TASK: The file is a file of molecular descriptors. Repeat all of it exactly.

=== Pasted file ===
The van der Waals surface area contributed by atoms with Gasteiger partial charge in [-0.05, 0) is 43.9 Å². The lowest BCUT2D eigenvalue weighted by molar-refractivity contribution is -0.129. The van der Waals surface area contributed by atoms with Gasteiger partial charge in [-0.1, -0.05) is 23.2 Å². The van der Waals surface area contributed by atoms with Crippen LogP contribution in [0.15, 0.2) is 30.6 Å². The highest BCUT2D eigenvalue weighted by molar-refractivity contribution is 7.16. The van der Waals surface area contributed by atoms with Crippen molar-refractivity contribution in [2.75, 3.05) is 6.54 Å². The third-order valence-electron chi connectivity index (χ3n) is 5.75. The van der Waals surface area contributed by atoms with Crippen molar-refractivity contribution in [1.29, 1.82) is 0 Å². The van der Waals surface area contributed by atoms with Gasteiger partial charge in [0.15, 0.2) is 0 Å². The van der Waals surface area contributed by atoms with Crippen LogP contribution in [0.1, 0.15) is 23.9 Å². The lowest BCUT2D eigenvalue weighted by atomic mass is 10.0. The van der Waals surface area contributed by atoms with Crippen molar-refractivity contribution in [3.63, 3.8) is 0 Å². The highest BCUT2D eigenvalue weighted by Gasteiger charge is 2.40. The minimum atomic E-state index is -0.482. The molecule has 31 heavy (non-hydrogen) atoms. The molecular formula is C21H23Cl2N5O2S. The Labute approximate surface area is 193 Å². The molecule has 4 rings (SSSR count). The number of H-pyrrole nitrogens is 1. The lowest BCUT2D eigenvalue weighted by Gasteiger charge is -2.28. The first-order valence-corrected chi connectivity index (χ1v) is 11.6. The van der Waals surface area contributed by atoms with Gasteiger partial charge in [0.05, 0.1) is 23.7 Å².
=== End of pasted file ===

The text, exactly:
The van der Waals surface area contributed by atoms with Gasteiger partial charge in [-0.05, 0) is 43.9 Å². The lowest BCUT2D eigenvalue weighted by molar-refractivity contribution is -0.129. The van der Waals surface area contributed by atoms with Gasteiger partial charge in [-0.1, -0.05) is 23.2 Å². The van der Waals surface area contributed by atoms with Crippen LogP contribution in [0.15, 0.2) is 30.6 Å². The highest BCUT2D eigenvalue weighted by molar-refractivity contribution is 7.16. The van der Waals surface area contributed by atoms with Crippen molar-refractivity contribution in [2.75, 3.05) is 6.54 Å². The third-order valence-electron chi connectivity index (χ3n) is 5.75. The van der Waals surface area contributed by atoms with Crippen molar-refractivity contribution in [1.29, 1.82) is 0 Å². The van der Waals surface area contributed by atoms with Gasteiger partial charge in [0.15, 0.2) is 0 Å². The van der Waals surface area contributed by atoms with Crippen LogP contribution in [0.1, 0.15) is 23.9 Å². The lowest BCUT2D eigenvalue weighted by atomic mass is 10.0. The van der Waals surface area contributed by atoms with Crippen molar-refractivity contribution in [3.63, 3.8) is 0 Å². The highest BCUT2D eigenvalue weighted by Gasteiger charge is 2.40. The minimum atomic E-state index is -0.482. The molecule has 31 heavy (non-hydrogen) atoms. The molecular formula is C21H23Cl2N5O2S. The Labute approximate surface area is 193 Å². The molecule has 4 rings (SSSR count). The number of H-pyrrole nitrogens is 1. The lowest BCUT2D eigenvalue weighted by Gasteiger charge is -2.28. The first-order valence-corrected chi connectivity index (χ1v) is 11.6. The van der Waals surface area contributed by atoms with Gasteiger partial charge in [0.05, 0.1) is 23.7 Å².